There are many things that either make or break a thing for me and this is a book full of all those that make it but none that break it. For one, the aforementioned character development. And another, one that’s crucial to this particular work, the pacing. The cadence of Andrew Pyper’s sentences is pitch perfect and moves it along at just the right velocity, which is pretty close to light-speed all the way. Even when the characters are all sitting around a room talking, this thing hurls you along, driving you deeper and deeper into the twisted maze of the narrative, one that spits you out the other end feeling drained yet satisfied, like you need to roll over and light a cigarette. Another perfect thing in this volume full of perfect things is the author’s voice. Throughout the entire novel, it’s poetic yet, like Jack Ketchum’s prose, concise in all the places it needs to be, feeding you near perfect, realistic dialogue that tells the vast majority of the story. Andrew Pyper does here what every good author does, staying the fuck out of his own way and letting his characters and their actions narrate this captivating yarn.

And man, do they tell a damn good one. This riveting tale fills you with dread throughout, giving you a pervading sense of despair and fear for the fate of the characters you’re certain to fall in love with. It’s a story that will leave you questioning many things, not least of which is your own identity. When it comes to authors who can be called “great,” there aren’t very many of them, but Andrew Pyper’s one of them, and this book is one of the reasons why. It’s effectiveness with evoking real emotional response is nothing short of awe-inspiring. Beyond being just a straight-up psychological horror novel and, as the title of this review implies, an utter and not so subtle mindfuck, this is just a superb narrative by a master of the written word, one that would stand tall among the literati and still has a grip on my mind and heart a week after finishing it. If you’ve not read the amazing work of the great Andrew Pyper, do yourself a favor and unfuck that. Start here. I dare you to read this book and not seek out all his others.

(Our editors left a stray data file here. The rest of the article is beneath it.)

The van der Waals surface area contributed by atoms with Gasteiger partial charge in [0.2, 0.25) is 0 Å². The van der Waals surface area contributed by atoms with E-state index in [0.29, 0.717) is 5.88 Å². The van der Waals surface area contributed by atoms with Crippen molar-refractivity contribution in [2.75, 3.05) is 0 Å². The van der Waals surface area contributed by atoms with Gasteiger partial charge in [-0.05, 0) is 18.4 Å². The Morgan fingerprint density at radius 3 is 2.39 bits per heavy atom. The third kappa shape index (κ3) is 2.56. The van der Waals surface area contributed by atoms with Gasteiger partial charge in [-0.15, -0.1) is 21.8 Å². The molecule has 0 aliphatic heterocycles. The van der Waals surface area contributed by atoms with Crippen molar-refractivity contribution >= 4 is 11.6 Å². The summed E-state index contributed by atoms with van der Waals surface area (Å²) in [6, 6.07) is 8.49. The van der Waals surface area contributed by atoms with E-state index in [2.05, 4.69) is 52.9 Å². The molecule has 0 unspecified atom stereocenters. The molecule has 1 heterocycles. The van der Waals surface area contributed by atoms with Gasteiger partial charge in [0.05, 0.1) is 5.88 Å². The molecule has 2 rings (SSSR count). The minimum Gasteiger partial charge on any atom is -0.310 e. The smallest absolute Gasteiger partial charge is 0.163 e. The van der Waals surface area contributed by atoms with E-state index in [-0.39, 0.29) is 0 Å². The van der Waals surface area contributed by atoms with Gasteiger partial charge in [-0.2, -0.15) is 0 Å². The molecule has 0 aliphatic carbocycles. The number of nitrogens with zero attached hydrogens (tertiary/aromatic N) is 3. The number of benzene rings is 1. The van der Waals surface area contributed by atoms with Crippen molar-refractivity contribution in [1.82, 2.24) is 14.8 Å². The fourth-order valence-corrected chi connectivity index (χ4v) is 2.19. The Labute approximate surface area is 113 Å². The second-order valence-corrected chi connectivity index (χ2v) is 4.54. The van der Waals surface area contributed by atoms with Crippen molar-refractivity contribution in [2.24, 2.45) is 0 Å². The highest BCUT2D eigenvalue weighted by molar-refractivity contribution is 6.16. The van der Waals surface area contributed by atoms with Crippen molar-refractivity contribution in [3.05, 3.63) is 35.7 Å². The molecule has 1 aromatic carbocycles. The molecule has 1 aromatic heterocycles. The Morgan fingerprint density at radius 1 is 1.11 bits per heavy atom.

Buy The Homecoming by Andrew Pyper from Amazon or Indiebound.

Categories: Reviews

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3 replies »

  1. I’ve been waiting for reviews of The Homecoming! I’m a Pyper fan, and the blurb to this book sounded like a departure for the author. And apparently it is a different sort of book (but not a different sort, as you explained). Thanks for posting your review!

    Liked by 1 person